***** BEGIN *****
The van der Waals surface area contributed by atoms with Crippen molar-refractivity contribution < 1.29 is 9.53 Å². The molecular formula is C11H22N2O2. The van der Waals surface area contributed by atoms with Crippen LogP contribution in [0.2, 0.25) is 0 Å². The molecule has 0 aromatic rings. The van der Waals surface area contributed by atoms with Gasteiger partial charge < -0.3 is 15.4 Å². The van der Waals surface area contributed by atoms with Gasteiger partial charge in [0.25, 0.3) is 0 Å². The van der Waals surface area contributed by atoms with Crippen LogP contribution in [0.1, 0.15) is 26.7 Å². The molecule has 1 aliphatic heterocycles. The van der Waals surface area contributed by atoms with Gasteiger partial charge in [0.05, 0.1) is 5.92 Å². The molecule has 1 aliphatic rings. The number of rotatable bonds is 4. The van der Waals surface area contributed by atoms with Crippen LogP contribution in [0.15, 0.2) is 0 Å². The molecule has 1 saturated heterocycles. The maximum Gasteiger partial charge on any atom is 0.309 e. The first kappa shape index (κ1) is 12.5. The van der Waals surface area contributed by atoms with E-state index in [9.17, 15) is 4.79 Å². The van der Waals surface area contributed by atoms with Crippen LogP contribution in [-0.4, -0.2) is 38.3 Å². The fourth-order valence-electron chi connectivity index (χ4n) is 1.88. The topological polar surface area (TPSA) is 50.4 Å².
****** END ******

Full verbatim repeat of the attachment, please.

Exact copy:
The van der Waals surface area contributed by atoms with Crippen molar-refractivity contribution < 1.29 is 9.53 Å². The molecular formula is C11H22N2O2. The van der Waals surface area contributed by atoms with Crippen LogP contribution in [0.2, 0.25) is 0 Å². The molecule has 0 aromatic rings. The van der Waals surface area contributed by atoms with Gasteiger partial charge < -0.3 is 15.4 Å². The van der Waals surface area contributed by atoms with Gasteiger partial charge in [0.25, 0.3) is 0 Å². The van der Waals surface area contributed by atoms with Crippen LogP contribution in [0.1, 0.15) is 26.7 Å². The molecule has 1 aliphatic heterocycles. The van der Waals surface area contributed by atoms with Gasteiger partial charge in [0.05, 0.1) is 5.92 Å². The molecule has 1 aliphatic rings. The number of rotatable bonds is 4. The van der Waals surface area contributed by atoms with Crippen LogP contribution in [0.15, 0.2) is 0 Å². The molecule has 1 saturated heterocycles. The maximum Gasteiger partial charge on any atom is 0.309 e. The first kappa shape index (κ1) is 12.5. The van der Waals surface area contributed by atoms with E-state index in [9.17, 15) is 4.79 Å². The van der Waals surface area contributed by atoms with Crippen LogP contribution in [-0.4, -0.2) is 38.3 Å². The fourth-order valence-electron chi connectivity index (χ4n) is 1.88. The topological polar surface area (TPSA) is 50.4 Å².